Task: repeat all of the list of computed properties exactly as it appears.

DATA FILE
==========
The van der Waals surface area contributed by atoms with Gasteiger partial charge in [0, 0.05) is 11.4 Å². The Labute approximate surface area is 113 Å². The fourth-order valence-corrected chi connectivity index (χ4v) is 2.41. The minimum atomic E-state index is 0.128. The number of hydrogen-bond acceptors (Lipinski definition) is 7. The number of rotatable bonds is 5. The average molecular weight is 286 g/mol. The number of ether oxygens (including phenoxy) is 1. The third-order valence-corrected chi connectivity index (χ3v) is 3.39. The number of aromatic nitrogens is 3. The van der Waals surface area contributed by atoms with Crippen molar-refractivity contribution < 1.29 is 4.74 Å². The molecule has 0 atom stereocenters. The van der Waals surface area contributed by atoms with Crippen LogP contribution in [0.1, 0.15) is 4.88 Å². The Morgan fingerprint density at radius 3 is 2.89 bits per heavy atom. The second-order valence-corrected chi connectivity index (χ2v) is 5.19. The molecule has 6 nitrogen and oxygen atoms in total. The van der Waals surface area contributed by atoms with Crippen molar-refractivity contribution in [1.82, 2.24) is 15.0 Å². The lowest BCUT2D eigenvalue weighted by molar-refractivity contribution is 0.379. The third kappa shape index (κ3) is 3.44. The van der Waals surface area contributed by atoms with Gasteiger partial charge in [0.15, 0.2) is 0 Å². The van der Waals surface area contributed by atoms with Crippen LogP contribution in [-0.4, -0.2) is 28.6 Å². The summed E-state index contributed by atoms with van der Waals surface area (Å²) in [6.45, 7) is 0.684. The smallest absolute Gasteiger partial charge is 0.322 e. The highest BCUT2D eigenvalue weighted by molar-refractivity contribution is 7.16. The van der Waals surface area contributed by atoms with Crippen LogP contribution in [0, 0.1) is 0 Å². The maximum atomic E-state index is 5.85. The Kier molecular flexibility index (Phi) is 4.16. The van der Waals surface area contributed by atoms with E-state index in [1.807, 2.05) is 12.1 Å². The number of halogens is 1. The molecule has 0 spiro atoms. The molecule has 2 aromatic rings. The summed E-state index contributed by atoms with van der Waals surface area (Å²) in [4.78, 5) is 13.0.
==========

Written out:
The van der Waals surface area contributed by atoms with Gasteiger partial charge in [0, 0.05) is 11.4 Å². The Labute approximate surface area is 113 Å². The fourth-order valence-corrected chi connectivity index (χ4v) is 2.41. The minimum atomic E-state index is 0.128. The number of hydrogen-bond acceptors (Lipinski definition) is 7. The number of rotatable bonds is 5. The average molecular weight is 286 g/mol. The number of ether oxygens (including phenoxy) is 1. The third-order valence-corrected chi connectivity index (χ3v) is 3.39. The number of aromatic nitrogens is 3. The van der Waals surface area contributed by atoms with Crippen molar-refractivity contribution < 1.29 is 4.74 Å². The molecule has 0 atom stereocenters. The van der Waals surface area contributed by atoms with Crippen LogP contribution in [0.1, 0.15) is 4.88 Å². The Morgan fingerprint density at radius 3 is 2.89 bits per heavy atom. The second-order valence-corrected chi connectivity index (χ2v) is 5.19. The molecule has 6 nitrogen and oxygen atoms in total. The van der Waals surface area contributed by atoms with Crippen molar-refractivity contribution in [1.82, 2.24) is 15.0 Å². The lowest BCUT2D eigenvalue weighted by molar-refractivity contribution is 0.379. The third kappa shape index (κ3) is 3.44. The van der Waals surface area contributed by atoms with Gasteiger partial charge in [0.15, 0.2) is 0 Å². The van der Waals surface area contributed by atoms with Crippen LogP contribution in [-0.4, -0.2) is 28.6 Å². The summed E-state index contributed by atoms with van der Waals surface area (Å²) in [6.45, 7) is 0.684. The smallest absolute Gasteiger partial charge is 0.322 e. The highest BCUT2D eigenvalue weighted by molar-refractivity contribution is 7.16. The van der Waals surface area contributed by atoms with Crippen LogP contribution in [0, 0.1) is 0 Å². The maximum atomic E-state index is 5.85. The Kier molecular flexibility index (Phi) is 4.16. The van der Waals surface area contributed by atoms with E-state index in [1.807, 2.05) is 12.1 Å². The number of halogens is 1. The molecule has 0 spiro atoms. The molecule has 2 aromatic rings. The summed E-state index contributed by atoms with van der Waals surface area (Å²) in [4.78, 5) is 13.0.